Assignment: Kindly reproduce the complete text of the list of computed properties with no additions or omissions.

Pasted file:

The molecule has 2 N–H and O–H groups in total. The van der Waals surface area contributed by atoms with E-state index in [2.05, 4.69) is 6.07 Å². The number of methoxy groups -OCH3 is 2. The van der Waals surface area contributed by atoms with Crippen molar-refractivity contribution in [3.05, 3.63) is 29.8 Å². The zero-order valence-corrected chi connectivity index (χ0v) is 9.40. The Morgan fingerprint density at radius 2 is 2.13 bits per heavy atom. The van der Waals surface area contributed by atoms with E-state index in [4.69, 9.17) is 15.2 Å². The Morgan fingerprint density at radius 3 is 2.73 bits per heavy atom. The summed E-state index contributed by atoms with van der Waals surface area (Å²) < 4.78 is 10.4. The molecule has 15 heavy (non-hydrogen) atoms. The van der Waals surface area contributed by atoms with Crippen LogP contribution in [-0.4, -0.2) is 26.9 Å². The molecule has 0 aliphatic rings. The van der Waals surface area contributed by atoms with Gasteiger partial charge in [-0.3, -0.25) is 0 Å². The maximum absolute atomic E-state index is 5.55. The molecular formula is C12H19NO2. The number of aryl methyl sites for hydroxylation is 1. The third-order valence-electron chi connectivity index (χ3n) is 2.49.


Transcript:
The molecule has 2 N–H and O–H groups in total. The van der Waals surface area contributed by atoms with E-state index in [2.05, 4.69) is 6.07 Å². The number of methoxy groups -OCH3 is 2. The van der Waals surface area contributed by atoms with Crippen molar-refractivity contribution in [3.05, 3.63) is 29.8 Å². The zero-order valence-corrected chi connectivity index (χ0v) is 9.40. The Morgan fingerprint density at radius 2 is 2.13 bits per heavy atom. The van der Waals surface area contributed by atoms with E-state index in [4.69, 9.17) is 15.2 Å². The Morgan fingerprint density at radius 3 is 2.73 bits per heavy atom. The summed E-state index contributed by atoms with van der Waals surface area (Å²) < 4.78 is 10.4. The molecule has 15 heavy (non-hydrogen) atoms. The van der Waals surface area contributed by atoms with Crippen LogP contribution in [-0.4, -0.2) is 26.9 Å². The molecule has 0 aliphatic rings. The van der Waals surface area contributed by atoms with Gasteiger partial charge in [-0.3, -0.25) is 0 Å². The maximum absolute atomic E-state index is 5.55. The molecular formula is C12H19NO2. The number of aryl methyl sites for hydroxylation is 1. The third-order valence-electron chi connectivity index (χ3n) is 2.49.